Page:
Xbox 720: 7 Things We Hope To See In Microsoft's Next-Gen Console
Posted on Monday, January 28 @ 14:08:00 PST by Alex_Osborn
4. More Robust Social Features (Miiverse Equivalent)
Nintendo has some interesting features with the Wii U in terms of uniting the gaming community. The Nintendo Network will likely never be the ideal place to play competitive online shooters, but what we've seen with Miiverse thus far could be an exciting glimpse at the future of social networking for gamers.
Microsoft already has an established avatar system much like Nintendo's Miis, so implementing something similar seems like a logical move. Providing a grander picture of what the entire gaming population is playing, along with the ability to post hints, tips, and tricks, would be a great way to build community and connect gamers in new, exciting ways. If the success of Twitter is any indication, this broad, all-encompassing type of community is what people want, so it'd be wise for Microsoft to give it to them.
3. Xbox 360 Controller With Improved D-Pad
You'll be hard-pressed to find someone out there who downright dislikes the Xbox 360 controller. After having learned from their mistakes with the monstrosity that was the original Xbox controller, Microsoft created a gamepad that just feels great. The offset sticks is a favorite among FPS aficionados, the triggers are virtually unmatched, and the form factor is super comfortable. As such, these few aspects of the controller should remain unchanged.
What still proves to be an issue, however, is the D-pad, which just doesn't deliver the level of precision you'd expect, want, or need. They tried to remedy this with the transforming pad, but it certainly has proven to be the ideal solution. If Microsoft can come up with something that feels more precise, I'm sure fewer people would be jumping ship to play fighting games on competing hardware. In addition, the buttons could afford a slight change. The tactile feel you get from pressing a button on one of Sony or Nintendo's controllers is far more satisfying, so a few modifications in this regard would be nice.
2. Better SmartGlass Integration
Microsoft has no intention of trying to take on the PlayStation Vita and 3DS in the dedicated handheld space, and rightly so. Smartphones are the new way to experience gaming on the go, and nearly everyone has one with them at all times. In addition, we're seeing a rise in the popularity of tablets, which Nintendo has tried to capitalize on with the Wii U GamePad. If Microsoft is smart, they won't attempt to copy that with a new Xbox peripheral but rather deliver on the promise of SmartGlass.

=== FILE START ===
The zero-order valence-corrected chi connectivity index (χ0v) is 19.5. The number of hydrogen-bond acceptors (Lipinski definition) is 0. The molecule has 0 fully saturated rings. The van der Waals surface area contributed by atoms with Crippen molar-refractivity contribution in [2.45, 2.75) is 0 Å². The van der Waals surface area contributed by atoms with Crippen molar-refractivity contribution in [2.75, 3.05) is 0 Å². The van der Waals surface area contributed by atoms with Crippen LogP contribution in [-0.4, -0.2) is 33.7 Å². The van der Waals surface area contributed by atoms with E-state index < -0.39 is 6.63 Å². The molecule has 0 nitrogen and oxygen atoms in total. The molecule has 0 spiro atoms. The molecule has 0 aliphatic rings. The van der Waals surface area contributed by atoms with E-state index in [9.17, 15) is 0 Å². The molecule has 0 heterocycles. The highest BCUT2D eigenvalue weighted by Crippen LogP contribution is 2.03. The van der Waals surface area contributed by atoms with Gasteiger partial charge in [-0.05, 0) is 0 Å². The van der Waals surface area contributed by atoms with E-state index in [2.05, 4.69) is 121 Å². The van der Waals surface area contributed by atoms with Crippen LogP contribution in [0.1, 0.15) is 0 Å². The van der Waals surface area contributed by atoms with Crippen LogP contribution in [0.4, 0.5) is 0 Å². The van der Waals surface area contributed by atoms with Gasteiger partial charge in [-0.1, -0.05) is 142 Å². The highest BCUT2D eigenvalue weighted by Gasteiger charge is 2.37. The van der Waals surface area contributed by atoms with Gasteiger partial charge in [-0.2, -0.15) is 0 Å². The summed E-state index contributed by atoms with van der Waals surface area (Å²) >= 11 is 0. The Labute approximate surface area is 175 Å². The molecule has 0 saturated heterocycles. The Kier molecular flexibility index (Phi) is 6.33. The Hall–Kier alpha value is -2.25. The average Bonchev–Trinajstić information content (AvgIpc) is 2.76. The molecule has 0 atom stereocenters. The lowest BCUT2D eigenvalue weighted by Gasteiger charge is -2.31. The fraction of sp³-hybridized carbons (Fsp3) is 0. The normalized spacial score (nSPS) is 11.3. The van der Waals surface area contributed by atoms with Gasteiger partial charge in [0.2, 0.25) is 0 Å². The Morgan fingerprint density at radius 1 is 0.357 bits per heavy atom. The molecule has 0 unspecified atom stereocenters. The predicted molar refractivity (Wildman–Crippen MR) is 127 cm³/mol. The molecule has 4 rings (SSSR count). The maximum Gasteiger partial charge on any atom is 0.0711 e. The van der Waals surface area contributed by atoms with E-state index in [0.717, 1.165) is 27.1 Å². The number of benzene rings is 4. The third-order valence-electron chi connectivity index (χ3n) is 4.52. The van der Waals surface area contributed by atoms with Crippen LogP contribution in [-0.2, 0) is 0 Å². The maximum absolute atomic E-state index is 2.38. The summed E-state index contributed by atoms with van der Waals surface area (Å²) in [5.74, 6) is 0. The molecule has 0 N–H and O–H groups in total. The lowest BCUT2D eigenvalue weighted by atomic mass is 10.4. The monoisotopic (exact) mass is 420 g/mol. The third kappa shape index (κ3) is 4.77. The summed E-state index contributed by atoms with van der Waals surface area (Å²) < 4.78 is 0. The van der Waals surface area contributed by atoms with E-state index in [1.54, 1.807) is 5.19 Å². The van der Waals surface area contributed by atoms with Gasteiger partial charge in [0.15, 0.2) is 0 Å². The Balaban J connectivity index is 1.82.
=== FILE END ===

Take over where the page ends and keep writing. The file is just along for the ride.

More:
We've seen limited functionality since its launch last year, and I hope we see Microsoft continue to build upon it to take advantage of whatever exciting new features they're packing into the Xbox 720. In this way, there is little risk for them, as there's no need to manufacture and sell a separate piece of hardware, and the customer wins by not having to purchase said peripheral. The foundation is already in place at this point, Microsoft just needs to build on it.
1. More First-Party Exclusives
It's no secret that Microsoft doesn't have a whole lof of exclusive first-party content. Aside from Halo, Gears of War, Forza, and Kinect titles, there isn't much original software tied to the Xbox platform. Up until this point, we've seen the company rely on the success of the aforementioned franchises in addition to timed exclusivity deals (Call of Duty DLC), but that may not be enough to sell the new console at launch, especially if Sony isn't late to the party this time around.
It's all about software, and when people are trying to decide whether to pick up the next-gen PlayStation or Xbox, they're going to look at which offers the better gaming experience. Sony will likely have several exclusive titles ready to go on day one, so if Microsoft hopes to compete, they better have something new and exciting as well. And no, timed-exclusivity for Bungie's Destiny isn't enough. We need first-party studios to step up and make something tailored to the machine, game experiences that make people say, "I've gotta have an Xbox 720."
What are you hoping to see from Microsoft's next-gen gaming box?
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